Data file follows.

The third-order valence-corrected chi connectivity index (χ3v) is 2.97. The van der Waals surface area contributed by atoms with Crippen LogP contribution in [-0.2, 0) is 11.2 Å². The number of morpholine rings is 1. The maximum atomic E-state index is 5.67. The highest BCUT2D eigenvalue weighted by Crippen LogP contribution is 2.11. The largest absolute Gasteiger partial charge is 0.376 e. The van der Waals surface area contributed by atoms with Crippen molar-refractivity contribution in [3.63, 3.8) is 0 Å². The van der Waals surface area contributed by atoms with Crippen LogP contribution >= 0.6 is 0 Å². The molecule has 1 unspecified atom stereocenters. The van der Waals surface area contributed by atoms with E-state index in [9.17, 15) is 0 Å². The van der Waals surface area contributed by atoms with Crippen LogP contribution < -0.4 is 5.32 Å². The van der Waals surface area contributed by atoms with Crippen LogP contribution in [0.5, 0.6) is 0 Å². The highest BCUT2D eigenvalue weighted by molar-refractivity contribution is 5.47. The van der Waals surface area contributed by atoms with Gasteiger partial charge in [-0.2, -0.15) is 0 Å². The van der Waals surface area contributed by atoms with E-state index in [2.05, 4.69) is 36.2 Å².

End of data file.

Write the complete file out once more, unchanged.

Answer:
The third-order valence-corrected chi connectivity index (χ3v) is 2.97. The van der Waals surface area contributed by atoms with Crippen LogP contribution in [-0.2, 0) is 11.2 Å². The number of morpholine rings is 1. The maximum atomic E-state index is 5.67. The highest BCUT2D eigenvalue weighted by Crippen LogP contribution is 2.11. The largest absolute Gasteiger partial charge is 0.376 e. The van der Waals surface area contributed by atoms with Crippen molar-refractivity contribution in [3.63, 3.8) is 0 Å². The van der Waals surface area contributed by atoms with Crippen LogP contribution >= 0.6 is 0 Å². The molecule has 1 unspecified atom stereocenters. The van der Waals surface area contributed by atoms with E-state index in [9.17, 15) is 0 Å². The van der Waals surface area contributed by atoms with Crippen LogP contribution < -0.4 is 5.32 Å². The van der Waals surface area contributed by atoms with Crippen LogP contribution in [0.5, 0.6) is 0 Å². The highest BCUT2D eigenvalue weighted by molar-refractivity contribution is 5.47. The van der Waals surface area contributed by atoms with Gasteiger partial charge in [-0.2, -0.15) is 0 Å². The van der Waals surface area contributed by atoms with E-state index in [2.05, 4.69) is 36.2 Å².